Letters to the Editor
I have listened to Thakshak and liked it a lot. Read the review. Wonder if there is something that you guys hold against A R Rahman? Sorry but that is the impression I get from reading all your reviews of his albums. There is profuse and cliched use of the word "repetitive". Well, if I were to describe his music, I would rather say "experimental" or "different", at least with respect to Thakshak.
Can I ask you a very simple question? What are the standards that you review albums against? Or is it just that being "critical" always is a part of your review of any album? I would think although it is a necessary part of an honest critique of someone's work, you seem to be almost contemptuous of ARR's work, which is disconcerting to say the least.
We learnt about your site from somebody who compared our site http://www.cybersteering.com to yours and to cricket.org in terms of the integrity of owners.
We are honoured. Your site is very amazing.
(Thanks Veeresh. We're honoured too. -- Ed)
Cool hits from Lalgudi?!
I'm not too great a fan of classical or Karnatak ( I can't even tell the difference between the two), but the Lalgudi G Jayaraman article made good reading.
I really do like the style of your reporter Priya Krishnamoorthy. It came on easy and simple. It kept an absolute ignoramus like me glued to the screen. Guess a little knowledge about this kind of music wouldn't hurt much. Keep up the good work. Who knows, I may even buy a CD of Lalgudi G Jayaraman's tillanas someday. Does he have a greatest hits collection, by the way? Just kidding.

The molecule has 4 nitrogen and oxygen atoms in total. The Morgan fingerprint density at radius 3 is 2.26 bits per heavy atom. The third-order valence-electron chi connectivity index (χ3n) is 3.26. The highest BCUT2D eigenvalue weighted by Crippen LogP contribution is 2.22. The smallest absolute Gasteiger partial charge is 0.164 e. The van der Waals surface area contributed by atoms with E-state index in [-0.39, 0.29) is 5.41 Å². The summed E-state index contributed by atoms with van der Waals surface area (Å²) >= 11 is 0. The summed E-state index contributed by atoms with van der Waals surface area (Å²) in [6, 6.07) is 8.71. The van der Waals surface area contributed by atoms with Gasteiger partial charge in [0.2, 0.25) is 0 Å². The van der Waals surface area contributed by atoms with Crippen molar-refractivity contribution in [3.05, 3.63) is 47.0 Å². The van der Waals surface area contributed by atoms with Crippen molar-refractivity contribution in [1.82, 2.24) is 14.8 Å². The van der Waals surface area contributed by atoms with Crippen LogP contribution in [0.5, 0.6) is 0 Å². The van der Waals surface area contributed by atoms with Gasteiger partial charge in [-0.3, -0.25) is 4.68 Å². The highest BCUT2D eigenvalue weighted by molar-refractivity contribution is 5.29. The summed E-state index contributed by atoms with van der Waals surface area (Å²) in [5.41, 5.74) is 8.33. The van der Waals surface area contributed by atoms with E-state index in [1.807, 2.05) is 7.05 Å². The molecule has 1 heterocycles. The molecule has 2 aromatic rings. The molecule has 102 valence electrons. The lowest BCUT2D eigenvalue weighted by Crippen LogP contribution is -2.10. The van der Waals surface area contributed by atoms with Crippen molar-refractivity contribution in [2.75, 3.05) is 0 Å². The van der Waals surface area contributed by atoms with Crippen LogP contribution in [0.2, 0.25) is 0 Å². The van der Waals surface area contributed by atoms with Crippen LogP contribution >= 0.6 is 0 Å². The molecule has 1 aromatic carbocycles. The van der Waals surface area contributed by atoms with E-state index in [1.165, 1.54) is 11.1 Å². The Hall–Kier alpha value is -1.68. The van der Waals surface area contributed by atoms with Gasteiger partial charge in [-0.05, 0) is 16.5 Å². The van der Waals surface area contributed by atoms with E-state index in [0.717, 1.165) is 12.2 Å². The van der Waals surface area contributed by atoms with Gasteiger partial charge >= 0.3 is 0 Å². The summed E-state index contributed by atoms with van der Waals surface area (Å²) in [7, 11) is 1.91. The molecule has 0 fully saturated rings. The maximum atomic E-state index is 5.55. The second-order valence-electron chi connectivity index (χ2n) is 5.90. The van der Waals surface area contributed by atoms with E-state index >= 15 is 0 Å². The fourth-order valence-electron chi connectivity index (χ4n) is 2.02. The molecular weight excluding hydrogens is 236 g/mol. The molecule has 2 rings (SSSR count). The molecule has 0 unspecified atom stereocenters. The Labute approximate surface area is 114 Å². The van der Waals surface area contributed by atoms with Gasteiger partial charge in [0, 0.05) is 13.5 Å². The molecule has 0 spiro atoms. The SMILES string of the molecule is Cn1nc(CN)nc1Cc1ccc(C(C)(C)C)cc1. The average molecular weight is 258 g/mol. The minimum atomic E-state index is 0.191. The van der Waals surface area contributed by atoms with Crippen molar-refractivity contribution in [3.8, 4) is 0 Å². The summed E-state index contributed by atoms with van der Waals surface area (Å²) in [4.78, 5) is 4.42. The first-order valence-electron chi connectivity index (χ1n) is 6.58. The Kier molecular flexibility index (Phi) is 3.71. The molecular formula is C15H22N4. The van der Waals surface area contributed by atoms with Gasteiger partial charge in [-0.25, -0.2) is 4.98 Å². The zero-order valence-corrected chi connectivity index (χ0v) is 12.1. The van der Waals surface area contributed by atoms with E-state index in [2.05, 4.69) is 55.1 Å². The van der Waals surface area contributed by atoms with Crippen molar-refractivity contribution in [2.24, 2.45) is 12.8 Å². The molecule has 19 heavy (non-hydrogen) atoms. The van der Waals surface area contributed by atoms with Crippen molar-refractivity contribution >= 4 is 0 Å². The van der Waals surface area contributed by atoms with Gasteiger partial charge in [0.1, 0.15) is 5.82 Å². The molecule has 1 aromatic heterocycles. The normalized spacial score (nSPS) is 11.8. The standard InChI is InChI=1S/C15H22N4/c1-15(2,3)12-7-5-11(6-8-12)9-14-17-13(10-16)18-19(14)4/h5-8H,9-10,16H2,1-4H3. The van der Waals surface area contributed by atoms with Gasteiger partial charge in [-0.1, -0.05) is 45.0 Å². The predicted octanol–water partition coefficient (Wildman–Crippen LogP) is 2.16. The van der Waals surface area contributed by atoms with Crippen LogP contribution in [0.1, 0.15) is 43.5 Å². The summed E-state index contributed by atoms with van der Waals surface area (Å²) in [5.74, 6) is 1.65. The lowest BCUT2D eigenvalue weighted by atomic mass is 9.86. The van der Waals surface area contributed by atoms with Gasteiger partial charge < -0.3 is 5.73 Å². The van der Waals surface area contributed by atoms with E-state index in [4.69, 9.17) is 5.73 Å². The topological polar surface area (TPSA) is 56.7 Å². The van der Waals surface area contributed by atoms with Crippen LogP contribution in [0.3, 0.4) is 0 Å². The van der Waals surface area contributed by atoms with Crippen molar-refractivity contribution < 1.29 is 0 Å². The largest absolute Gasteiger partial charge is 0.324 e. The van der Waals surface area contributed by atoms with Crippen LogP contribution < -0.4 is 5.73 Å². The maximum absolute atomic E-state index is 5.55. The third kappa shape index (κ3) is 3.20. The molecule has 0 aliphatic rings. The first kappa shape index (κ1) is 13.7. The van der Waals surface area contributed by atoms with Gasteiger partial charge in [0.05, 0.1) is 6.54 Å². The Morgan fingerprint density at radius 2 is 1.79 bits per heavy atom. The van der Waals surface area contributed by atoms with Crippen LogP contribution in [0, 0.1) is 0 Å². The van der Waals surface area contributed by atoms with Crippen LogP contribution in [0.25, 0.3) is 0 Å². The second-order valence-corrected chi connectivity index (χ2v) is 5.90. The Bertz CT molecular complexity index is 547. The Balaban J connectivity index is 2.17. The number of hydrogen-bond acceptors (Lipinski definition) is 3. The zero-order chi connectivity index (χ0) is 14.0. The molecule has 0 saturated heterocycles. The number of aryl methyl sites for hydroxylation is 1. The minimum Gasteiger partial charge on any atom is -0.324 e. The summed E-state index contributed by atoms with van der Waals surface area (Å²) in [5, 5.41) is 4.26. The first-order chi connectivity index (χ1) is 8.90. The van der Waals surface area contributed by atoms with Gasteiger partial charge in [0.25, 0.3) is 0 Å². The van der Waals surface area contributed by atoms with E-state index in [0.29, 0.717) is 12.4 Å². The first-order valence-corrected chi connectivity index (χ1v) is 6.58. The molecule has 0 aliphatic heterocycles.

(Priya is thrilled! We've forwarded your e-mail to her. -- Ed)
Longing to hear Kumar Gandharva
Your site was exactly what I was hoping for. I am amazed by the range of musical taste that your magazine attempts to address. It adds more to my pleasure to learn that this magazine is run from Bangalore!
Reading your review of Kumar Gandharva, I am getting restless to buy the album! I have not heard Kumar Gandharva, except for a short piece in Mand -- Aa ja rajan -- compiled in HMV's 50 Years of Indian Music. That was like a teaser. I also want to get that Bhimsen Joshi album, with Lalit-Bhatiyar, Brundavan Sarang and others.
Thank you very much for your web-site. I'd look for more things to learn from it.
N S Srikanth
Quality and diversity
I have been noting the progress of your endeavour from time to time and am very delighted to see your stress on quality and diversity. The latest on Kabir and Ravi Shankar caught my attention. Keep it up.
Chitravina N Ravikiran
We just found you by accident but were very impressed. Liked your quick notes and lively atmosphere.
Suchitra Lata's review of Sarvasri, Balamurali's recently released tape, was too critical of the artiste. There is no hard-core principle that a raga must have at least five notes. In classical music, there is also a name given to a raga with four notes -- it is called 'swarantara', just as you call a raga with five notes an 'oudava' and a raga with six notes a 'shadava'. It is true that a raga can be interesting if it has at least five notes. Singing a raga with four notes is also not easy.
A music enthusiast
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